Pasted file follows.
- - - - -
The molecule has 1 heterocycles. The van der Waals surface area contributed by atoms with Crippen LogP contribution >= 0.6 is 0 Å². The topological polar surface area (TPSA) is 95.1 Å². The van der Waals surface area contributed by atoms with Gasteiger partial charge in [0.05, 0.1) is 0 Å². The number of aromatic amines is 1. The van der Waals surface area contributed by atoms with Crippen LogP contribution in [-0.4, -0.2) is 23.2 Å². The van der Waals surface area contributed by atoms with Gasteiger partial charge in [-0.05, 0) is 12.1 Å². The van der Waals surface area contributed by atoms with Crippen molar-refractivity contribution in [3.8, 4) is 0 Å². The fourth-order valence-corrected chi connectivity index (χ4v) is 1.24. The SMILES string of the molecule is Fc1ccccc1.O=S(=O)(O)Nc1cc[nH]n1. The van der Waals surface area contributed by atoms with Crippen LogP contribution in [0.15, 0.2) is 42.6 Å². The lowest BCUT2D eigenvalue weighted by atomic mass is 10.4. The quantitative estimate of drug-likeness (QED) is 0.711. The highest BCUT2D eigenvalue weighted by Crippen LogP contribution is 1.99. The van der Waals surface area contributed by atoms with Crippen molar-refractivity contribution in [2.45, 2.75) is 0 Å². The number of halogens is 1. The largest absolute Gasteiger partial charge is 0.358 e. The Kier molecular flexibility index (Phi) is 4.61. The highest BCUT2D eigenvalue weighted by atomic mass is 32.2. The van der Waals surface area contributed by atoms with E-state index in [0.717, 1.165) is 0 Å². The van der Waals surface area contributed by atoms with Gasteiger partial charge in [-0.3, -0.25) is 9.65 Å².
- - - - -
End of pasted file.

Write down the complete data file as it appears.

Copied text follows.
The molecule has 1 heterocycles. The van der Waals surface area contributed by atoms with Crippen LogP contribution >= 0.6 is 0 Å². The topological polar surface area (TPSA) is 95.1 Å². The van der Waals surface area contributed by atoms with Gasteiger partial charge in [0.05, 0.1) is 0 Å². The number of aromatic amines is 1. The van der Waals surface area contributed by atoms with Crippen LogP contribution in [-0.4, -0.2) is 23.2 Å². The van der Waals surface area contributed by atoms with Gasteiger partial charge in [-0.05, 0) is 12.1 Å². The van der Waals surface area contributed by atoms with Crippen molar-refractivity contribution in [3.8, 4) is 0 Å². The fourth-order valence-corrected chi connectivity index (χ4v) is 1.24. The SMILES string of the molecule is Fc1ccccc1.O=S(=O)(O)Nc1cc[nH]n1. The van der Waals surface area contributed by atoms with Crippen LogP contribution in [0.15, 0.2) is 42.6 Å². The lowest BCUT2D eigenvalue weighted by atomic mass is 10.4. The quantitative estimate of drug-likeness (QED) is 0.711. The highest BCUT2D eigenvalue weighted by Crippen LogP contribution is 1.99. The van der Waals surface area contributed by atoms with Crippen molar-refractivity contribution in [2.45, 2.75) is 0 Å². The number of halogens is 1. The largest absolute Gasteiger partial charge is 0.358 e. The Kier molecular flexibility index (Phi) is 4.61. The highest BCUT2D eigenvalue weighted by atomic mass is 32.2. The van der Waals surface area contributed by atoms with E-state index in [0.717, 1.165) is 0 Å². The van der Waals surface area contributed by atoms with Gasteiger partial charge in [-0.3, -0.25) is 9.65 Å².